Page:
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Turakian Age Cities Poll -- What Would You Most Like Steve To Consider Working On?


Turakian Age Cities: Which To Focus On?  

27 members have voted

  1. 1. If Steve decided to work on a city book for the Turakian Age setting, which city would you most like to see him work on? (No promises that anything will result; this is a sort of exploratory poll inspired by recent thread-reading. ;) )

    • Aarn (TA 56) — a free city and the largest city in the world
    • Ashkhenda (TA 82) — the capital of Ingushel, on the Sea of Mhorec, small but beautiful
    • Devyldra (TA 111) — a Vornakkian city-state, aggressive and powerful
      0
    • Eltirian (TA 112) — the “City of Seven Gates” in Vornakkia, a prosperous but dangerous place
    • Gorgashtar (TA 158) — one of Kal-Turak’s cities, ruled by a lich
    • Halathaloorm (TA 115) — a Vornakkian city-state with an unusual religion
    • Kurum-Sathiri (TA 116) — a Vornakkian city-state ruled by wizards
    • Orasamn (TA 141) — the capital of Dragosani, a kingdom ruled by a vampire lord
      0
    • Talarshand (TA 117) — a Vornakkian city-state feared for its serpent god and skilled assassins
    • Tatha Gorel (TA 78) — a city-state ruled by a dragon
      0
    • Tavrosel (TA 85) — a free city on the Sea of Mhorec, a “melange of cultures and religions”
    • Tor Vilos (TA 84) — capital of a mighty empire, wealthy, proud, on the Sea of Mhorec
      0
    • Trisadion (TA 90) — the City of Sorcerers, with many magical wonders
    • Zhor Cacimar (TA 119) — a Vornakkian city-state renowned for its “blue steel” and smiths
      0
    • An as-yet unnamed, new, city at the Ettinstone in the central Westerlands (TA 71)
    • An as-yet unnamed city in the Sunless Realms (which would of course have to include a general look at those Realms)
    • Other (please specify in comments)

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  • Poll closes on 04/30/2021 at 10:00 PM

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I voted for Aarn, and while I understand some of the points others have made as why not to do that city, my counter to that would be that:

 

a) for many new players having a book for the largest/main city in the setting might be expected/welcomed as it could be considered the "heart" of Amberthal. 

b) for some of us long-time Turakian Age GM's/players who were really looking forward to getting the Aarn book back in the day it would be a dream come true!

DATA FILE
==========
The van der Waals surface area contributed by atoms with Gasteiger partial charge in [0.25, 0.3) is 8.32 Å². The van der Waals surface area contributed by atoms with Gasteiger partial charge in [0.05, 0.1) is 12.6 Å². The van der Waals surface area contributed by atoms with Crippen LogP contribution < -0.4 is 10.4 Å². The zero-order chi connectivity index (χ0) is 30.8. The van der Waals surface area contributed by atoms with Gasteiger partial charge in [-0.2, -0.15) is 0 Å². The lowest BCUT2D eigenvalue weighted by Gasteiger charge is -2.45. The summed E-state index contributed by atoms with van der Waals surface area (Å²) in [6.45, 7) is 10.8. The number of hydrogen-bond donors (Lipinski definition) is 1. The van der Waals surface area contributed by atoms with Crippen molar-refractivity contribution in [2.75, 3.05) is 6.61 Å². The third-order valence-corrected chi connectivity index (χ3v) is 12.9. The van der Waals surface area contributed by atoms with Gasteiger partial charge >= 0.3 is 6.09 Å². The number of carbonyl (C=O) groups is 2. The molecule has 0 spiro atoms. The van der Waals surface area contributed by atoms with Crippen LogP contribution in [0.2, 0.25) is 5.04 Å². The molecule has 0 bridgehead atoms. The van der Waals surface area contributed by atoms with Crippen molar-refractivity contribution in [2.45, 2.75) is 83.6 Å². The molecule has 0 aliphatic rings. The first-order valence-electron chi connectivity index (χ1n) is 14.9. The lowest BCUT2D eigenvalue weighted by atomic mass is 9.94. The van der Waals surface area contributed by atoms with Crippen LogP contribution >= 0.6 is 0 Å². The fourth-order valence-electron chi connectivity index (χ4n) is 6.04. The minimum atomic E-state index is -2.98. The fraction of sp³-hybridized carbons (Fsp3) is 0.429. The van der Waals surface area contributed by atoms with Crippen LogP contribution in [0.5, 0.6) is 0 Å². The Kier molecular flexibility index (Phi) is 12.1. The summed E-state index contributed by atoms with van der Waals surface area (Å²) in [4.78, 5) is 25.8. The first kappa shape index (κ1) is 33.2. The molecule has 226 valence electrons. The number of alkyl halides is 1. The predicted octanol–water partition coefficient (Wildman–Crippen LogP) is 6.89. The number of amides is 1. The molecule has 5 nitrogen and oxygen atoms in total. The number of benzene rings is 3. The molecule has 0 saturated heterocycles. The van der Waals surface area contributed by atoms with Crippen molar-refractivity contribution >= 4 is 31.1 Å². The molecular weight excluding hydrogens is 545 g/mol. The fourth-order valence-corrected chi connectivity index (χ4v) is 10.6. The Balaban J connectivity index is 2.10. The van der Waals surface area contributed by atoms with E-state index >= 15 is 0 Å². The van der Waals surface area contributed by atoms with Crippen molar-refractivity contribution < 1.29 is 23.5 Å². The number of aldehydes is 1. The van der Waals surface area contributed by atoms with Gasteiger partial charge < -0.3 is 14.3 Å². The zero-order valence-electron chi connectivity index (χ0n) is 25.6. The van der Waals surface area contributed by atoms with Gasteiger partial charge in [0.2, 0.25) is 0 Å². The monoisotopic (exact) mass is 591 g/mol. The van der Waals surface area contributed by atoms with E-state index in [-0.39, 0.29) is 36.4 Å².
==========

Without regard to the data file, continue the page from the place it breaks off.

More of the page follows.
c) A city as big and important as Aarn would have some connection to almost every other area/city/kingdom and/or major organization in the setting. So while being a "city setting book", it could still add lots of new and additional details/plot points to the rest of Amberthal in a way some of the other cities wouldn't be able to provide. 

d) the book could also (if Steve wanted) cover the near by areas surrounding Aarn, like the Bandit Lands & Whispering Waste and possibly deal with trade routes and such things. 

 

As for what could help make it unique, well some ideas off the top of my head:

 

a) how did/has it remained a free city for so long? Is there some secret mystical pact or deal that protects the city and makes it prosperous? What would happen if that pact or deal was broken by some sinister force?

b) Kal-Turak agents or cults (or Hargeshite Empire agents and spies) could be working to destabilize the city. As the major economic center of Ambrethal if it collapsed economies across the Westerlands would suffer making the kingdoms weaker and easier to either conquer or influence. Same goes for its cultural and intellectual influence and what would happen tot he Westerlands if those collapsed. 

c) what would happen if the King of Aarn got ambitious/greedy, decided he wanted an actual kingdom? So began sending troops out far beyond the city walls to claim those lands as Aarn's own. What would the surrounding Kingdoms think and do about that? Especially the Drakine of Vendrigal, or the people of Verlichten who already feel oppressed by Thurgandia? As populous and powerful Aarn is, could it fight and win a war or defend against one?

 

Anyway, I would love to see any city source book for The Turakian Age be released (or any other source book!!) but for this poll, this is why I voted for Aarn, but as I said, would be happy with anything.  

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21 hours ago, Steve Long said:

 

 Heck, maybe we could even publish it like the old SF two-story paperbacks where the front and back covers both have illos but the back cover and second story are "upside down." (Kidding! Just kidding!

 

That's how White Wolf published The Black and White Treatises, the 2nd ed Exalted supplement on Sorcery and Necromancy. Plus with manga pages at the start of each chapter of each half, the storylines intersecting in a two-page splash in the middle.

 

Dean Shomshak

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Hm. Spence makes some cogent points, though I think they apply more to how a citybook should be written more than which city should be chosen. In that vein, it might be a good idea to provide indices for what can be used for which purposes: like, if a GM needs someone to hire the PCs for a job, here's a list of NPCs who might do so, and what pages they're on. And the descriptions don't need to be long; better if they are not, to make them easier to slot in where needed, with just a few sentences about their motivations to help GMs pick which one to use.